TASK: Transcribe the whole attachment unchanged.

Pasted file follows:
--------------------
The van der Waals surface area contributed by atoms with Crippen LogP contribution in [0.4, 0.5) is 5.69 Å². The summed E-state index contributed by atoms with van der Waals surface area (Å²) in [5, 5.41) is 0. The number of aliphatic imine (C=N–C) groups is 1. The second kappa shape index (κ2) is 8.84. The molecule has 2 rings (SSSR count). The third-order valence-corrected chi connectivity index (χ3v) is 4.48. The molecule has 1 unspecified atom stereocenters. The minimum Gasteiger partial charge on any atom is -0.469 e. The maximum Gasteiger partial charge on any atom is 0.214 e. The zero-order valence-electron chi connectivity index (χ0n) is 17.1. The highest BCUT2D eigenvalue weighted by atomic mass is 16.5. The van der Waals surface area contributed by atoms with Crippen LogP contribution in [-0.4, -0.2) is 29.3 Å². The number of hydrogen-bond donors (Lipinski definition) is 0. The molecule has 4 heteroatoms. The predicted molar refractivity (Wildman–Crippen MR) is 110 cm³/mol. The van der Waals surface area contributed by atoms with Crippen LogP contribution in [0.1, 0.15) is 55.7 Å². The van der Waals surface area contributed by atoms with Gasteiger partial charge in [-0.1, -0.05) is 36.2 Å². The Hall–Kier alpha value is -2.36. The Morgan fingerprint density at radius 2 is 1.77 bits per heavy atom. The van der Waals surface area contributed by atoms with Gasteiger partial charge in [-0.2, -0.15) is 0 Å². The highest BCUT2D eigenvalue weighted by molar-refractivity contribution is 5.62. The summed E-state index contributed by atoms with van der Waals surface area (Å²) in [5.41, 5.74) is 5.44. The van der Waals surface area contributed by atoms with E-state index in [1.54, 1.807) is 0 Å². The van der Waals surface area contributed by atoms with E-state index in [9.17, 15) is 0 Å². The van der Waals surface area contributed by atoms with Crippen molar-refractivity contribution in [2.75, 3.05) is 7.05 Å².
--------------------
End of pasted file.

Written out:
The van der Waals surface area contributed by atoms with Crippen LogP contribution in [0.4, 0.5) is 5.69 Å². The summed E-state index contributed by atoms with van der Waals surface area (Å²) in [5, 5.41) is 0. The number of aliphatic imine (C=N–C) groups is 1. The second kappa shape index (κ2) is 8.84. The molecule has 2 rings (SSSR count). The third-order valence-corrected chi connectivity index (χ3v) is 4.48. The molecule has 1 unspecified atom stereocenters. The minimum Gasteiger partial charge on any atom is -0.469 e. The maximum Gasteiger partial charge on any atom is 0.214 e. The zero-order valence-electron chi connectivity index (χ0n) is 17.1. The highest BCUT2D eigenvalue weighted by atomic mass is 16.5. The van der Waals surface area contributed by atoms with Crippen LogP contribution in [-0.4, -0.2) is 29.3 Å². The number of hydrogen-bond donors (Lipinski definition) is 0. The molecule has 4 heteroatoms. The predicted molar refractivity (Wildman–Crippen MR) is 110 cm³/mol. The van der Waals surface area contributed by atoms with Crippen LogP contribution in [0.1, 0.15) is 55.7 Å². The van der Waals surface area contributed by atoms with Gasteiger partial charge in [-0.1, -0.05) is 36.2 Å². The Hall–Kier alpha value is -2.36. The Morgan fingerprint density at radius 2 is 1.77 bits per heavy atom. The van der Waals surface area contributed by atoms with Gasteiger partial charge in [-0.2, -0.15) is 0 Å². The highest BCUT2D eigenvalue weighted by molar-refractivity contribution is 5.62. The summed E-state index contributed by atoms with van der Waals surface area (Å²) in [5.41, 5.74) is 5.44. The van der Waals surface area contributed by atoms with E-state index in [1.54, 1.807) is 0 Å². The van der Waals surface area contributed by atoms with E-state index in [9.17, 15) is 0 Å². The van der Waals surface area contributed by atoms with Crippen molar-refractivity contribution in [2.75, 3.05) is 7.05 Å².